A handy raccoon

Paul Schwab, of Owatonna, told me that he had been having trouble with raccoons raiding his bird feeders. He said that one even unscrewed a feeder and allowed it to fall apart. Raccoons are good at what they do. I know I would recognize Paul’s nemesis. It would be the raccoon wearing the tool belt.

Q and A

David Hernes, of Albert Lea, asks how long it takes snapping turtle eggs to hatch. It’s common to see females moving across roads during the egg-laying season in June. Females normally select sandy areas to dig nests in riverbanks, shoulders of roads, driveways and lawns. Females lay up to 30 eggs and cover nests with soil. Predators (raccoons, skunks, foxes and mink) destroy most nests. The eggs hatch in 50 to 120 days, but I’ve been told that if the eggs are laid late in the season, they may not hatch until spring. Temperatures during incubation determine the sex of the hatchling turtles. Lower temperatures produce mainly males and higher temperatures predominantly females. Snapping turtles are omnivorous, eating carrion, crayfish, frogs, snails, fish, toads, snakes and small mammals. Snappers typically eat more plant matter than anything else. Small prey are swallowed whole and larger prey items are torn apart by jaws and front claws.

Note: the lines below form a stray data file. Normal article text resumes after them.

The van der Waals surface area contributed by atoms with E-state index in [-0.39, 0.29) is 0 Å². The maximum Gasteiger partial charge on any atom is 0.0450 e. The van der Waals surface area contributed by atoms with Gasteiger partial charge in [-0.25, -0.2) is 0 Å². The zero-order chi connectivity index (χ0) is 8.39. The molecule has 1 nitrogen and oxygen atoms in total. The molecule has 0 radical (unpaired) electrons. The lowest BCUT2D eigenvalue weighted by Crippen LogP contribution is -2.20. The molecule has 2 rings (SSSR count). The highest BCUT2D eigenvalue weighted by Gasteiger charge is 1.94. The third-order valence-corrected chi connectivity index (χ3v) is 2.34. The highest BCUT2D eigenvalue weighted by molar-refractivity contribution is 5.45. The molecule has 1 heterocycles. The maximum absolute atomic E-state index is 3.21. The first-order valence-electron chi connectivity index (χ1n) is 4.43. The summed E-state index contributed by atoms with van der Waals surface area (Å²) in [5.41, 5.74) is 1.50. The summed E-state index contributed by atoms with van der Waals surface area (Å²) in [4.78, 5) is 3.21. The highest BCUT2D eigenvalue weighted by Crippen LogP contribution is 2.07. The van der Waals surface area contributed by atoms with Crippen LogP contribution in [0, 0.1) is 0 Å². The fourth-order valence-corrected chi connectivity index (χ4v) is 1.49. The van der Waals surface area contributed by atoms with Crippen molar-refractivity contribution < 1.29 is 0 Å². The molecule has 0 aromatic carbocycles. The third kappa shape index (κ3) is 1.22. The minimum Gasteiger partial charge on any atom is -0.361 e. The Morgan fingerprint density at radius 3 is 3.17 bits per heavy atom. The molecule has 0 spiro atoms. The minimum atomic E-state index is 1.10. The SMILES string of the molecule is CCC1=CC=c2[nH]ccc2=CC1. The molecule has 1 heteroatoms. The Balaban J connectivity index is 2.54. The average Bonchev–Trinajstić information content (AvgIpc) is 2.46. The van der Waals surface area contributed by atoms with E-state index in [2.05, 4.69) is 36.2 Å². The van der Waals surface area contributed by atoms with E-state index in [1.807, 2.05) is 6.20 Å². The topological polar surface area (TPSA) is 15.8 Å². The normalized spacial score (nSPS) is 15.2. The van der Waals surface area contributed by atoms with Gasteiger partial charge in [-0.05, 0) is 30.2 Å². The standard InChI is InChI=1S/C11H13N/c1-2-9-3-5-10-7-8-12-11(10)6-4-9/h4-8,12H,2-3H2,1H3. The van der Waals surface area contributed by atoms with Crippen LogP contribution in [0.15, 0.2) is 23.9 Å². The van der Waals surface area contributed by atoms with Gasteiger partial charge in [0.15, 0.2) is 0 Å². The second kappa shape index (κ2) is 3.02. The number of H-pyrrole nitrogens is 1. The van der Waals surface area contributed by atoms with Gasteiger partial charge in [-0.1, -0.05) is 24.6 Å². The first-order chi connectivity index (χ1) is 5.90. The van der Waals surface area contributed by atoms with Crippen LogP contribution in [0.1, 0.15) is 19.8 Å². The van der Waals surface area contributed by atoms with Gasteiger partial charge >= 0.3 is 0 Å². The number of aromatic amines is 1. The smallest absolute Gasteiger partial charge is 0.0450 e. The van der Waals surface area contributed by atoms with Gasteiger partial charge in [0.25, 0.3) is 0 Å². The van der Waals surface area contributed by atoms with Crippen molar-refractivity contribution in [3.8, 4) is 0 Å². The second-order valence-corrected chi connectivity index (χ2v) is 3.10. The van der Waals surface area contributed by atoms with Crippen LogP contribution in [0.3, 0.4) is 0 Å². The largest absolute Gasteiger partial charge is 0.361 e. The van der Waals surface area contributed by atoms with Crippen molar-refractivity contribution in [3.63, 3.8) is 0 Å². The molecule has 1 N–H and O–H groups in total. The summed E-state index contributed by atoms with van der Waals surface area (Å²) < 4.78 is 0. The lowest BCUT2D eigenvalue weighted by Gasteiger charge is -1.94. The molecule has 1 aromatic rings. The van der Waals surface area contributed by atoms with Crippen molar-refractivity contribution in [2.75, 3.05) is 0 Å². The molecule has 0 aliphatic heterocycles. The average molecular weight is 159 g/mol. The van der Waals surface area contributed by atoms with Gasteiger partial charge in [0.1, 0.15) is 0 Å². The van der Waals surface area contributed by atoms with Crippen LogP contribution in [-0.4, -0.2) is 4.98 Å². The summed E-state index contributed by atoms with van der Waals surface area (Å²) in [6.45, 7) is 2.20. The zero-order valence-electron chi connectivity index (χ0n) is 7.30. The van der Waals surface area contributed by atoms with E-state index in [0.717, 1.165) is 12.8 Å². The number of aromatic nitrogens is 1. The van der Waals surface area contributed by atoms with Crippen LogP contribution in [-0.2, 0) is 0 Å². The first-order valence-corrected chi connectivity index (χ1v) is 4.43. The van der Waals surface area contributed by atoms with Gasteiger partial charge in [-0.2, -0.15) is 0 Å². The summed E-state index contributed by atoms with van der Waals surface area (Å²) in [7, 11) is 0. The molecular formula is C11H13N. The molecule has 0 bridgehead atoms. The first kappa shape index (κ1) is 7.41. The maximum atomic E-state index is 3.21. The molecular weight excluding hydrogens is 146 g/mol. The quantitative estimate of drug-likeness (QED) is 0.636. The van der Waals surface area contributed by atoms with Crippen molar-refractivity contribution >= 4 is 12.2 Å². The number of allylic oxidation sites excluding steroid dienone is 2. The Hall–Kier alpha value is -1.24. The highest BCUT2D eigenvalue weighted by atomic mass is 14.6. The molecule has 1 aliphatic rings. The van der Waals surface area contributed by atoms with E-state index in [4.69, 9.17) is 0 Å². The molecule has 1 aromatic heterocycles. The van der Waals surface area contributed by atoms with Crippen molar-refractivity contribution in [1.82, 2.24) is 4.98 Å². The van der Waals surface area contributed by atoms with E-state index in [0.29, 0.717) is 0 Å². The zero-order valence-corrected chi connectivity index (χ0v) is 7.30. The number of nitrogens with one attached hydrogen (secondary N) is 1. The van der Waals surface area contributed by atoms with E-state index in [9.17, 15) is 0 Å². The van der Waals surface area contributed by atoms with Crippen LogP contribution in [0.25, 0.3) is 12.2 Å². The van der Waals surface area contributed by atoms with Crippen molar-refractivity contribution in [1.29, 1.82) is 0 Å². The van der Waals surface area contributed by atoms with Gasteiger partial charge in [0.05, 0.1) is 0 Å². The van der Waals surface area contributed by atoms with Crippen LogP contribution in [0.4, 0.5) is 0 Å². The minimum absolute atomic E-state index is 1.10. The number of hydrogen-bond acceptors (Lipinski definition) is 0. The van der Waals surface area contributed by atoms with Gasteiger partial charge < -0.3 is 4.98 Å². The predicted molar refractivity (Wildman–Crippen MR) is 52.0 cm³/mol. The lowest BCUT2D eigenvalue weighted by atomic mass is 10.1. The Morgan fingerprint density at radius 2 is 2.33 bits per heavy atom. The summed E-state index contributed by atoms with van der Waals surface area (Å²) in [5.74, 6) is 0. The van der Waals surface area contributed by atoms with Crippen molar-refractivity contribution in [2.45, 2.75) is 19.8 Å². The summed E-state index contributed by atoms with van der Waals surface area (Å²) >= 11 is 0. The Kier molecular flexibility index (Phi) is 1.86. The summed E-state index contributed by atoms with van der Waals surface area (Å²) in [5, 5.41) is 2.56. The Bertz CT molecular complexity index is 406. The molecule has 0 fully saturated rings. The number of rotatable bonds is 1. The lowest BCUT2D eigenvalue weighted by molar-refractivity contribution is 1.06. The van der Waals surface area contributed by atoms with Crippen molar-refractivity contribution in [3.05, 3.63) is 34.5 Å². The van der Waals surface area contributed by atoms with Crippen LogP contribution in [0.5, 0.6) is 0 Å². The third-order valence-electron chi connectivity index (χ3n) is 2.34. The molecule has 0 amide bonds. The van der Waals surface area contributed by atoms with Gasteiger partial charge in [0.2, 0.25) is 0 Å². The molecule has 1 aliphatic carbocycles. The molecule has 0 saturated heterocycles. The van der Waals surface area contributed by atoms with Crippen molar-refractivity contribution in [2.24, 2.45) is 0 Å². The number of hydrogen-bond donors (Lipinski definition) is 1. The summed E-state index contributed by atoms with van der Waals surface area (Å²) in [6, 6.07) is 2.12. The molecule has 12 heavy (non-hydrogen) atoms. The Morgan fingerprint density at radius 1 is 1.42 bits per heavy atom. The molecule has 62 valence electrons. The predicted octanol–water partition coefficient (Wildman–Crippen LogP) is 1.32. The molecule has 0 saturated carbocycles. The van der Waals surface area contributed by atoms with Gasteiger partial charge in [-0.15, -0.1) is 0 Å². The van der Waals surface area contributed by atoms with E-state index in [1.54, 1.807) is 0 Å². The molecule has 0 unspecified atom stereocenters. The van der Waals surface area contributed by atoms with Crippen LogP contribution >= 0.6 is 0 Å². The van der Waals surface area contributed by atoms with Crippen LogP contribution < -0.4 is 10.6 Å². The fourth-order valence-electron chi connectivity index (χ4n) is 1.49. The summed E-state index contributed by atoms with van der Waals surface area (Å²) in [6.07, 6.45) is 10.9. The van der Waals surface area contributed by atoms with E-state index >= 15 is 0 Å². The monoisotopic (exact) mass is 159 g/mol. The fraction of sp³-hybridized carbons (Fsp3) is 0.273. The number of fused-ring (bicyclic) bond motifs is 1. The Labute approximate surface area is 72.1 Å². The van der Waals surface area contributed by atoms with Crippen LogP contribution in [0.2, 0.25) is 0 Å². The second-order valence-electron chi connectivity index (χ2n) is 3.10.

“What is the largest bird in the United States?” There are a number of contenders for this title. It varies according to the source of the measurements. If we go by the Sibley Guide, the California condor would be the largest with a 109-inch wingspan and weighing 23 pounds. Other large birds are the Trumpeter swan with a 80-inch wingspan and 23 pounds, American white pelican with a 108-inch wingspan and 16 pounds, wild turkey with a 64-inch wingspan and 16 pounds, and black-footed albatross with a 84-inch wingspan and 7 pounds. Individual birds can exceed those weights.

“What wasp or bee can sting more than once? Most of them. The prime exception is the honeybee, which is a single-shot.

Albert Lea Audubon trip

There will be an audubon trip to the University of Minnesota Raptor Center, Mill Ruins Park and Upper St. Anthony Falls Lock and Dam on Sept.17 with registration by Sept. 3 through Community Ed at 379-4834.

Nature lessons

According to a story in The New Yorker, 80 percent of the world’s population eats insects.

To an ant, an aphid is honeydew on tap. The ants crave the sugar rich, sticky substance and put a chemical fence around the aphids to corral them. Ants sometimes bite off the wings of aphids to keep them from escaping. In return, ants drive off aphid predators.

Thanks for stopping by

“There are no seven wonders of the world. There are seven million.” — Walt Streightiff

“In times like these, it is helpful to remember that there have always been times like these.” — Paul Harvey


Al Batt of Hartland is a member of the Albert Lea Audubon Society. Email him at